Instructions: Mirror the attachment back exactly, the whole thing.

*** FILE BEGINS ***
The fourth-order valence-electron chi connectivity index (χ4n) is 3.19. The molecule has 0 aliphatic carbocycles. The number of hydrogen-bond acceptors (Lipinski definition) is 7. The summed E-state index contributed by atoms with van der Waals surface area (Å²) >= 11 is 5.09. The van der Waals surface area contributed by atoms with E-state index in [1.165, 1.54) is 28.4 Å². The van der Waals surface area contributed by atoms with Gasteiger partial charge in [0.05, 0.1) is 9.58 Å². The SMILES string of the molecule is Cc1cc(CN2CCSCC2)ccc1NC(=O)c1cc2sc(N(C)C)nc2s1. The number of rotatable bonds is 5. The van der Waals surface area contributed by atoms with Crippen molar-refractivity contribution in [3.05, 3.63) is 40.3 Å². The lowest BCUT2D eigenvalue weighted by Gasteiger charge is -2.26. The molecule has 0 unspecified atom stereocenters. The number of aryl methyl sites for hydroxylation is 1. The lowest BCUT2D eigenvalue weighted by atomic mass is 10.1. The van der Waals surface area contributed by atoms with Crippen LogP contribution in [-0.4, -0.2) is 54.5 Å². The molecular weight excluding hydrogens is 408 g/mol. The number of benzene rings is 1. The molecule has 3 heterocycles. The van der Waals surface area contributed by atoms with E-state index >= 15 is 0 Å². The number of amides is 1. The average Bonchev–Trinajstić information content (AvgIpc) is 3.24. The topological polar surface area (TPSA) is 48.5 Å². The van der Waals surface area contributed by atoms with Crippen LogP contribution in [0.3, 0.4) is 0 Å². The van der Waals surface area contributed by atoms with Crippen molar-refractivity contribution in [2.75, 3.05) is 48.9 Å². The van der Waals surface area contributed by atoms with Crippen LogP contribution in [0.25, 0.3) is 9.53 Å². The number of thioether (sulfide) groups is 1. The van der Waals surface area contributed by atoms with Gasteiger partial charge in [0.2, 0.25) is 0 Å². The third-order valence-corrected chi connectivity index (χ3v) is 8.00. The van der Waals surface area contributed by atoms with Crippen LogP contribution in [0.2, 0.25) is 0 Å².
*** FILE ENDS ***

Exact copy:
The fourth-order valence-electron chi connectivity index (χ4n) is 3.19. The molecule has 0 aliphatic carbocycles. The number of hydrogen-bond acceptors (Lipinski definition) is 7. The summed E-state index contributed by atoms with van der Waals surface area (Å²) >= 11 is 5.09. The van der Waals surface area contributed by atoms with E-state index in [1.165, 1.54) is 28.4 Å². The van der Waals surface area contributed by atoms with Gasteiger partial charge in [0.05, 0.1) is 9.58 Å². The SMILES string of the molecule is Cc1cc(CN2CCSCC2)ccc1NC(=O)c1cc2sc(N(C)C)nc2s1. The number of rotatable bonds is 5. The van der Waals surface area contributed by atoms with Crippen molar-refractivity contribution in [3.05, 3.63) is 40.3 Å². The lowest BCUT2D eigenvalue weighted by Gasteiger charge is -2.26. The molecule has 0 unspecified atom stereocenters. The number of aryl methyl sites for hydroxylation is 1. The lowest BCUT2D eigenvalue weighted by atomic mass is 10.1. The van der Waals surface area contributed by atoms with Crippen LogP contribution in [-0.4, -0.2) is 54.5 Å². The molecular weight excluding hydrogens is 408 g/mol. The number of benzene rings is 1. The molecule has 3 heterocycles. The van der Waals surface area contributed by atoms with E-state index >= 15 is 0 Å². The number of amides is 1. The average Bonchev–Trinajstić information content (AvgIpc) is 3.24. The topological polar surface area (TPSA) is 48.5 Å². The van der Waals surface area contributed by atoms with Crippen LogP contribution in [0.3, 0.4) is 0 Å². The van der Waals surface area contributed by atoms with Crippen molar-refractivity contribution in [2.75, 3.05) is 48.9 Å². The van der Waals surface area contributed by atoms with Crippen LogP contribution in [0.25, 0.3) is 9.53 Å². The number of thioether (sulfide) groups is 1. The van der Waals surface area contributed by atoms with Gasteiger partial charge in [0.2, 0.25) is 0 Å². The third-order valence-corrected chi connectivity index (χ3v) is 8.00. The van der Waals surface area contributed by atoms with Crippen LogP contribution in [0.2, 0.25) is 0 Å².